My supervisors were Prof Paul Trebilco & Prof James Harding. It will likely be a while before any of it is published, so if you are keen to know more send me an email. It's currently under peer review with a monograph series and a chapter is under review as a journal article. One thing that has been published already is a couple of paragraphs from one chapter that blew up into its own article, "Jonah's Gourd and Mark's Gethsemane" in JSNT (see also my publications page), however, that argument is somewhat tangential to my actual thesis.
This thesis argues for the presence of typological use of scripture in the composition of four adjacent miracle accounts in Mark’s Gospel (4:35-41; 5:1-20; 5:21-43; 6:30-45). I will argue that these miracle accounts make deliberate and sustained use of literary narrative allusion to corresponding miracle accounts from the Jewish scriptures. While some of these allusions have been suggested before, this study argues for hitherto unnoticed allusions, as well as a consistent compositional approach within the Gospel over several miracles. These miracle accounts contain verbal, narrative and thematic correspondences that, I will argue, are best explained by the presence of a scriptural typology. This compositional approach, which is here called literary typology, also reveals underlying theological and Christological convictions. These convictions situate Mark’s Jesus firstly as the denouement of salvation history through, what I will call, fulfilment typology; and secondly identify him to an unprecedented extent with the God of Israel, which is expressed by, what I will call, theomorphic typology.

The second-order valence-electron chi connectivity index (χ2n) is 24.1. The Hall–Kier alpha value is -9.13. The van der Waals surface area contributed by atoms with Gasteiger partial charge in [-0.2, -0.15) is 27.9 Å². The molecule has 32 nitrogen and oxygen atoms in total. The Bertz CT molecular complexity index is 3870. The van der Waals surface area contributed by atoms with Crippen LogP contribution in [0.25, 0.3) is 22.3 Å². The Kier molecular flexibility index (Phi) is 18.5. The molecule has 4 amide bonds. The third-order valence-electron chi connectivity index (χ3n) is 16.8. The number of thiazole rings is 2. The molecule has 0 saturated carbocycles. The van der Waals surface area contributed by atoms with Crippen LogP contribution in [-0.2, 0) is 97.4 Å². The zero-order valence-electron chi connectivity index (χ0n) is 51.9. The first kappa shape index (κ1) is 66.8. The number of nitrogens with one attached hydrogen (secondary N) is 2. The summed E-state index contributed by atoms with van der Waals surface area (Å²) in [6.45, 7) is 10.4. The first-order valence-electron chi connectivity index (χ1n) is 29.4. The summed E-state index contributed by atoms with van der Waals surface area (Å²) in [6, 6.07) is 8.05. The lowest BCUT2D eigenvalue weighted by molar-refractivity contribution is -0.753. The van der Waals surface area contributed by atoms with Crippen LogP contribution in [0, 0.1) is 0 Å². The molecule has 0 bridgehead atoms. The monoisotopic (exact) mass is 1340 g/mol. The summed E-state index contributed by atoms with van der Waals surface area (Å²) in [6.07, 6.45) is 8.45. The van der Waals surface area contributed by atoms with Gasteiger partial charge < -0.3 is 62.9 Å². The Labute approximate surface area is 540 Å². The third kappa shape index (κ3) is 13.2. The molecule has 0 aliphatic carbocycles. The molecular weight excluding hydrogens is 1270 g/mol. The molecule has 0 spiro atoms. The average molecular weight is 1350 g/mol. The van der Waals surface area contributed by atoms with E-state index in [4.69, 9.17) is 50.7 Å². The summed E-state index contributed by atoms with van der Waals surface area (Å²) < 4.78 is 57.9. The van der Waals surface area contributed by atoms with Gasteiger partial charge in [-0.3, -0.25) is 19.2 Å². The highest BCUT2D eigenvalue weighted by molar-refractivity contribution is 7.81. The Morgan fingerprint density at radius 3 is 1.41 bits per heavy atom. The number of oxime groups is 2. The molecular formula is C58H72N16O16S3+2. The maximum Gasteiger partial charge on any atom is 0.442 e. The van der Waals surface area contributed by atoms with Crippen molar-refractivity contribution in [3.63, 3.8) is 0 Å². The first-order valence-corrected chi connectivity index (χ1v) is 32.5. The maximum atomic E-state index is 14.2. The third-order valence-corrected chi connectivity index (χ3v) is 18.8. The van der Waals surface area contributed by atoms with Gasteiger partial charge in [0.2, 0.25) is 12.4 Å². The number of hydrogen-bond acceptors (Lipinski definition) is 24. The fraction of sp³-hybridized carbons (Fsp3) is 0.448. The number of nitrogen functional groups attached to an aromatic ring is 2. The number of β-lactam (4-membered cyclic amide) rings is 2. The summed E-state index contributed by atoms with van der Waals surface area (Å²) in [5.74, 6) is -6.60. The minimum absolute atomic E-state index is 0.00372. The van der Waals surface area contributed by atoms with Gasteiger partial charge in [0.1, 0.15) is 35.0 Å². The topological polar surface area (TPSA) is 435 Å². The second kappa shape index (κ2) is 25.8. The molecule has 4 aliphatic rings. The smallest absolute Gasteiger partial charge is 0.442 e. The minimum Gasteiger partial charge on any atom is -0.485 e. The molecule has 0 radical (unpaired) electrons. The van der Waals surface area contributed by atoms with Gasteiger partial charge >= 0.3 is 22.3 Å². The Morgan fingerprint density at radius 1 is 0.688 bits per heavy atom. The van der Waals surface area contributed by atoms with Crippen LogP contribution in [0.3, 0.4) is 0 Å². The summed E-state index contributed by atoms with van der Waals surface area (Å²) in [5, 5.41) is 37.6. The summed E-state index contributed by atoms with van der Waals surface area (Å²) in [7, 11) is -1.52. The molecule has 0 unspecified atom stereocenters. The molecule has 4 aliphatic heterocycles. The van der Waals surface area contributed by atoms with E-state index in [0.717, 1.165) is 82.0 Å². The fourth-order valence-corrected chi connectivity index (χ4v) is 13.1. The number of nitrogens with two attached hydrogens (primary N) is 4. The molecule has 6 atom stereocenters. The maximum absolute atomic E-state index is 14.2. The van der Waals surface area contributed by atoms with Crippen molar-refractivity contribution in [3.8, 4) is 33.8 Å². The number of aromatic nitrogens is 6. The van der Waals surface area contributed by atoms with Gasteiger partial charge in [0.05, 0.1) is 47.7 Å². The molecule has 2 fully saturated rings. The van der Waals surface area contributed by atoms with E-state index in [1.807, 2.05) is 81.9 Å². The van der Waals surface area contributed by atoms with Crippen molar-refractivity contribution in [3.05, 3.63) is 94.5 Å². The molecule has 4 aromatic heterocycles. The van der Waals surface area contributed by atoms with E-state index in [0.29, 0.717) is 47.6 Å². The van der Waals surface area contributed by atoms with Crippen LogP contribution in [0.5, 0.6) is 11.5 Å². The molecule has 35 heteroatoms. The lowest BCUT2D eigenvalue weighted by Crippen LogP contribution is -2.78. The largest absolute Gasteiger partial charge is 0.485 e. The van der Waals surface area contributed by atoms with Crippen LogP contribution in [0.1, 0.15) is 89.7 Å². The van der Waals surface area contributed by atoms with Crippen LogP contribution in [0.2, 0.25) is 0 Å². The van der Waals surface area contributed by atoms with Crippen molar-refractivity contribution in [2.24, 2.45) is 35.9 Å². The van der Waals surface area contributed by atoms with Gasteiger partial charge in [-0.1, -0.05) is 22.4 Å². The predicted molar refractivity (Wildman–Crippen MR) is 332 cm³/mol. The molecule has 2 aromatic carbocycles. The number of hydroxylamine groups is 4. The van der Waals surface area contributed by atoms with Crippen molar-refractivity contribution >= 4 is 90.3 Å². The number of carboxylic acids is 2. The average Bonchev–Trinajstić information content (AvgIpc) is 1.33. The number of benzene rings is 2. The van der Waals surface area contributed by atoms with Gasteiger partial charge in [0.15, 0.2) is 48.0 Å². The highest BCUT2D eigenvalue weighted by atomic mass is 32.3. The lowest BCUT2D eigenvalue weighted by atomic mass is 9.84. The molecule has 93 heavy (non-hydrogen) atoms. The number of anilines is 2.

Following an introductory chapter, it will be argued that elements of this typological approach are evident in several early Jewish texts prior to or contemporaneous with Mark, in order to demonstrate the historical plausibility of Mark employing such an approach. Then, four exegetical chapters will argue for these literary, fulfilment and theomorphic typologies in the four miracle accounts considered. These will suggest extended typological allusions to the scriptural narratives of Jonah, David, Elisha and Moses. They will also discuss the hermeneutical significance of recognising each miracle’s implicit typology. Then, a chapter will argue that this typological approach to scripture use is congruent with scripture use in other significant episodes of Mark’s Gospel, even if it does not follow exactly the same pattern. Finally, the results of this study will be considered within the contemporary “early high Christology” debate, focusing especially on the work of Richard Bauckham and Daniel Kirk. The applicability of their respective early Jewish paradigms of “divine identity” and “exalted human figures” to the Gospel of Mark will be evaluated. The study will conclude that the presentation of Jesus in Mark’s Gospel is best understood according to its own categories and not according to those distilled from the diverse corpus of extant early Jewish writings. Thus, this thesis seeks to make an original contribution to the scholarly understanding of miracles, use of scripture, and Christology in the Gospel of Mark.